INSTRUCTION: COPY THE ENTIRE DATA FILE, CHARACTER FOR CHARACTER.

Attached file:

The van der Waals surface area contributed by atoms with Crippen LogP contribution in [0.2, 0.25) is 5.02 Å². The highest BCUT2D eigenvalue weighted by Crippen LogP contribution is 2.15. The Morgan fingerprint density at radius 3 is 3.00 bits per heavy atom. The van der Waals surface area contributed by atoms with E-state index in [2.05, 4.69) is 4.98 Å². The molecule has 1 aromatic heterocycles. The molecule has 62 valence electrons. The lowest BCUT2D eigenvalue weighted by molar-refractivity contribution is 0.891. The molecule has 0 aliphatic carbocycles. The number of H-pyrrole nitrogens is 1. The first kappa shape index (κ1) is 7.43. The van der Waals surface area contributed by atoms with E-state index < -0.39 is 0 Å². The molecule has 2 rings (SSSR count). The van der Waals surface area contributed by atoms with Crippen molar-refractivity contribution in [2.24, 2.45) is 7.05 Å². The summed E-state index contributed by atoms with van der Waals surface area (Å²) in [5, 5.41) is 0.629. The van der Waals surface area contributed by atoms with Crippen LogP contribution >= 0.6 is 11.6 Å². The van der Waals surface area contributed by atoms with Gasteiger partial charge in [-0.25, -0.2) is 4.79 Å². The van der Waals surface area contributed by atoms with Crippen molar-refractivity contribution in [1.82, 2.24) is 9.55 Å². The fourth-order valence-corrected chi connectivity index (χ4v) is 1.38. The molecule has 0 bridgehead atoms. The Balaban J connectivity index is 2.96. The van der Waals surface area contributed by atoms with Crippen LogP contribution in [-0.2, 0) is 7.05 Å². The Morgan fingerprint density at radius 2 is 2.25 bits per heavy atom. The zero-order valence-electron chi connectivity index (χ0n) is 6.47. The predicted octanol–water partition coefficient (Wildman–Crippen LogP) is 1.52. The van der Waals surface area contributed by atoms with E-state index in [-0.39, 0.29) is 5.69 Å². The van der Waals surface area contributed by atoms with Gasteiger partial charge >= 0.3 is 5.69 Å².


The van der Waals surface area contributed by atoms with Crippen LogP contribution in [0.2, 0.25) is 5.02 Å². The highest BCUT2D eigenvalue weighted by Crippen LogP contribution is 2.15. The Morgan fingerprint density at radius 3 is 3.00 bits per heavy atom. The van der Waals surface area contributed by atoms with E-state index in [2.05, 4.69) is 4.98 Å². The molecule has 1 aromatic heterocycles. The molecule has 62 valence electrons. The lowest BCUT2D eigenvalue weighted by molar-refractivity contribution is 0.891. The molecule has 0 aliphatic carbocycles. The number of H-pyrrole nitrogens is 1. The first kappa shape index (κ1) is 7.43. The van der Waals surface area contributed by atoms with E-state index < -0.39 is 0 Å². The molecule has 2 rings (SSSR count). The van der Waals surface area contributed by atoms with Crippen molar-refractivity contribution in [2.24, 2.45) is 7.05 Å². The summed E-state index contributed by atoms with van der Waals surface area (Å²) in [5, 5.41) is 0.629. The van der Waals surface area contributed by atoms with Crippen LogP contribution >= 0.6 is 11.6 Å². The van der Waals surface area contributed by atoms with Gasteiger partial charge in [-0.25, -0.2) is 4.79 Å². The van der Waals surface area contributed by atoms with Crippen molar-refractivity contribution in [1.82, 2.24) is 9.55 Å². The fourth-order valence-corrected chi connectivity index (χ4v) is 1.38. The molecule has 0 bridgehead atoms. The Balaban J connectivity index is 2.96. The van der Waals surface area contributed by atoms with Crippen LogP contribution in [-0.2, 0) is 7.05 Å². The Morgan fingerprint density at radius 2 is 2.25 bits per heavy atom. The zero-order valence-electron chi connectivity index (χ0n) is 6.47. The predicted octanol–water partition coefficient (Wildman–Crippen LogP) is 1.52. The van der Waals surface area contributed by atoms with E-state index in [-0.39, 0.29) is 5.69 Å². The van der Waals surface area contributed by atoms with Gasteiger partial charge >= 0.3 is 5.69 Å².